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Australian code of good manufacturing practice for human blood and blood components, human tissues and human cellular therapy products

V1.0, April 2013

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Control of material


  1. All materials, which may affect product quality and safety, should be controlled and meet defined specifications. The level of control of each material should reflect its use and potential risk to the product.


  1. All handling of materials, such as receipt and quarantine, sampling, release, storage, and labelling, should be performed in accordance with written procedures and, where necessary, recorded.
  2. There should be a record of the receipt of material, which should include the description, date of receipt, quantity, supplier, and as applicable, lot or batch number, or a unique identifying number.
  3. There should be approved quality control specifications for any material, which may have a direct effect on the quality of the product. As applicable, the specifications should include the following information:
    • description of the materials;
    • instructions for sampling and testing or reference to procedures;
    • qualitative and quantitative requirements with acceptance limits, including the key physical, chemical or biological properties and the criteria for test and limits.
  4. Incoming materials should be quarantined and assessed to ensure that they meet approved specifications, before being released for use.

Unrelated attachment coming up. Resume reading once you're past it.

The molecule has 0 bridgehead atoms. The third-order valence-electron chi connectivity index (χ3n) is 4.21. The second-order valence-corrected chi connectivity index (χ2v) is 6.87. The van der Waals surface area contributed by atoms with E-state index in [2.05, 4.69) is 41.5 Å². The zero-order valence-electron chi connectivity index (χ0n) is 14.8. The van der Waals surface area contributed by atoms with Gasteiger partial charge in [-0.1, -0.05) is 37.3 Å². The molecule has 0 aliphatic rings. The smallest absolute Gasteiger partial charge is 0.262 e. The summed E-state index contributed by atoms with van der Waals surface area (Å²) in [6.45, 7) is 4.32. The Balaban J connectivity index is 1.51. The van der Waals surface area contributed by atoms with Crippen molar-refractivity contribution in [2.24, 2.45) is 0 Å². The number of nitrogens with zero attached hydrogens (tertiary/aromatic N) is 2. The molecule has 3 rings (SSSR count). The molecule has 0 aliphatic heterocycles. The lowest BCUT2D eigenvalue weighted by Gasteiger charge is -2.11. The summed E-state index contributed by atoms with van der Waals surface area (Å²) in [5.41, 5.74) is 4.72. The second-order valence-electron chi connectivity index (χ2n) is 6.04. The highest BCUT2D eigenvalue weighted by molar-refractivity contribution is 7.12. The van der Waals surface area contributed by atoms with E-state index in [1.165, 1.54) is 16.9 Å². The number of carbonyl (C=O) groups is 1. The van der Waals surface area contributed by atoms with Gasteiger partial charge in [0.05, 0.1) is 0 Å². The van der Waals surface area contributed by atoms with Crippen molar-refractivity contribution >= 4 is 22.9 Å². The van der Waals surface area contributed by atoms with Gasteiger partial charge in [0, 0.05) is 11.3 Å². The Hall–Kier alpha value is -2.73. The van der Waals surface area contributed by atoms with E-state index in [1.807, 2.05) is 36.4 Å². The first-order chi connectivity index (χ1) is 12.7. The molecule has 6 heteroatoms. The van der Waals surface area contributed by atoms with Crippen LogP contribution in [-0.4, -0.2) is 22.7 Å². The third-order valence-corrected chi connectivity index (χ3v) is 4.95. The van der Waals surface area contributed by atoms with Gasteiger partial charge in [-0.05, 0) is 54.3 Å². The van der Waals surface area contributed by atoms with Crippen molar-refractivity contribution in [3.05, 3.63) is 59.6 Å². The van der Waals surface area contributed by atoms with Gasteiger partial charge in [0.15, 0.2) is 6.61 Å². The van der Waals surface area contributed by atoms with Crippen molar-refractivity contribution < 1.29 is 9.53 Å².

5. Where appropriate, the maximum period of storage before re-assessment should be determined.
  6. All materials should be stored under appropriate conditions. The status of any material should be evident from the visual appearance of its status label or by alternate equivalent systems.
  7. When not under the direct control of an authorised person, all labels for critical material should be secured in a locked storage area accessible only to authorised personnel.
  8. Material, which does not conform to specifications, should be prevented from unintended use and its disposition recorded.
  9. Any defect or problem associated with a material used in processing should be notified to the supplier and, if applicable, to the national therapeutic goods authority.
  10. Materials should only be obtained from suppliers that have been evaluated and approved to ensure their ability to supply material meeting requirements. Records should be maintained.
  11. Reagents should be of appropriate quality and suitable for intended use.
  12. Products returned from the customer and which have left the control of the manufacturer should be destroyed unless without doubt their quality is satisfactory. They may be considered for re-supply only after they have been critically assessed by the Quality Manager or delegate in accordance with a written procedure. The nature of the product, any special storage conditions it requires, its condition and history, and the time elapsed since it was issued should all be taken into account in this assessment. Where any doubt arises over the quality of the product, it should not be considered suitable for re-supply. Any action taken should be appropriately recorded.

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